The reason he kept taking these cases was his curiosity. No one else got to see the world like he did, from his particular altitude and angle. Everyone knew the world had changed, that the 10% at the top had become the 1% and then the 0.1% and before you knew it would soon be the 0.01%. But few really understood what that meant, how power was becoming ever more concentrated. There was an economic multiplier at work, which meant the richer you were, the richer you became. When the markets crashed in 2008, the middle-class sold and the rich bought. When the markets rebounded, the rich doubled their money and the middle-class couldn’t get back into the game. And so it went.
But at some point, there would have to be a redistribution. How much longer could people tolerate it? When would they realize what was going on? Their wealth wasn’t just going overseas to China. It was going into the pockets of people in New York and Los Angeles and Palm Beach. They were being robbed by their fellow citizens, and the government was too enfeebled to do anything about it. Every time anyone tried raising taxes, Congress all but shut down. There was no representation for the vast majority of Americans. It was all make-believe. No one elected to Congress lasted a week without being co-opted.
As a citizen, you had two choices. Shut up and take it. Or revolt. And the forces against revolution were too strong. A few angry old white men calling themselves the Tea Party was fine. It was show-business. What no one wanted to see was real, menacing dissent.
The laws against insider trading epitomized the problem. In theory they existed to protect the ordinary investor, to ensure that insiders could not pervert the market by trading on privileged information. But information didn’t have to be “inside” to be accessible only to a privileged few. Bloomberg terminals costing $20,000 a month weren’t available to ordinary investors. Special investor conferences, where companies presented and shared ideas, weren’t available to ordinary investors. The line between legal and illegal information was hopelessly blurred. So why pursue Flynt Rodgers? It wouldn’t make the markets more fair. It wouldn’t rebalance how wealth was shared. It would scarcely even dissuade others. Insider trading rules, as far as Wright could make out, were as perverse as the laws banning marijuana use. The cost of policing and enforcing them far outweighed the social benefits.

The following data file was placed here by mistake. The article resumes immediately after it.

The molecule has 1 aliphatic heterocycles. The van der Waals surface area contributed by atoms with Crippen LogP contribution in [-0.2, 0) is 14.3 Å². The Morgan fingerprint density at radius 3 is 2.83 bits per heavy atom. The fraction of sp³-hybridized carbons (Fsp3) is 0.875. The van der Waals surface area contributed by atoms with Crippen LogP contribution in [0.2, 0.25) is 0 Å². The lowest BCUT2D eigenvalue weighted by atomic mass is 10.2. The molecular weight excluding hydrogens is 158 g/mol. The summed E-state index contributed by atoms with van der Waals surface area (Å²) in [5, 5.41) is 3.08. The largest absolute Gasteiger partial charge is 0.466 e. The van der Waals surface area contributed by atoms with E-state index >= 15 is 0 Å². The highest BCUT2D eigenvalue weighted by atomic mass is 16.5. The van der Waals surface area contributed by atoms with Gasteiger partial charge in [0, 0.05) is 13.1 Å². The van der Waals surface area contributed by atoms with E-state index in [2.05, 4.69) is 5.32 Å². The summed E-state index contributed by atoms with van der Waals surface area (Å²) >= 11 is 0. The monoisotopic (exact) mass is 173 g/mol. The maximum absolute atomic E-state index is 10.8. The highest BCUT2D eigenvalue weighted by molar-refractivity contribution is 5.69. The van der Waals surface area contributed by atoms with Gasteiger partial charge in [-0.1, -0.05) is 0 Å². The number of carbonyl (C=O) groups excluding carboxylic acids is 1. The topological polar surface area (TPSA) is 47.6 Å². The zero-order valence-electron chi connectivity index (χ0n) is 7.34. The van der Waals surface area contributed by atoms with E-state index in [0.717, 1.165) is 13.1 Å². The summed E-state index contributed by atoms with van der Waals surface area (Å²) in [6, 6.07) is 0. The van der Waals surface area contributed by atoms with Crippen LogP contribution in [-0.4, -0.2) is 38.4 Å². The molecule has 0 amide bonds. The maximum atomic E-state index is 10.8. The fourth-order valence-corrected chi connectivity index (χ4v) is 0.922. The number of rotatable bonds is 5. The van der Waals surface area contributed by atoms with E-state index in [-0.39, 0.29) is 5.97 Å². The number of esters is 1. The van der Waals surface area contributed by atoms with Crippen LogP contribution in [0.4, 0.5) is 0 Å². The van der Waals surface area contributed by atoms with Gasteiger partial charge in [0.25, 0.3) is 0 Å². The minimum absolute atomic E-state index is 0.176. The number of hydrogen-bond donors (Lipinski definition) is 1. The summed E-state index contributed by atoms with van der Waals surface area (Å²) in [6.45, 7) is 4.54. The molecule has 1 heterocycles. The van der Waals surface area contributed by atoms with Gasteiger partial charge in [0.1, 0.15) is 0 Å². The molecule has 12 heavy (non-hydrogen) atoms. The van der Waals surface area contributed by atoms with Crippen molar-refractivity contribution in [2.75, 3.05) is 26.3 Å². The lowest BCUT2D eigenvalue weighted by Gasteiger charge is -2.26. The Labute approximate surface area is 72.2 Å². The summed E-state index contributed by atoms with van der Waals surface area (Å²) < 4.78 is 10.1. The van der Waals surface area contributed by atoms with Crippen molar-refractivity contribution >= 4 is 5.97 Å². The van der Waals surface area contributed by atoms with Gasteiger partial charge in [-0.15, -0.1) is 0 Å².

But he hadn’t taken the case to prove a point. He’d taken it for the same reason he took all his cases. His instincts told him to. This was his path. This was how he created the map of his life. The screen above his seat showed his flight was boarding. He picked up his boarding pass and passport and headed over to the gate. He’d learned long ago to carry no hand luggage, to use the time on these flights to empty his mind and to think, free of any electronic props or books. It was a Stoic form of discipline and self-reliance, albeit performed in First Class.
As he handed in his boarding pass, he saw a familiar face standing in the Economy line. He stared for a moment, trying to place it, sifting through the past 48 hours. Yes, he had it. The woman looked back at him and gave him an awkward wave, through the large wooden handle of her bag. She worked for Watson. Wright walked over to her.
“Didn’t we meet?”
“Yes, Aneesha Dupre.”
“I assume this isn’t a coincidence.”
“No. Marjorie thought you could use some help.”
“A pair of eyes on me.”
“However you’d like to see it.”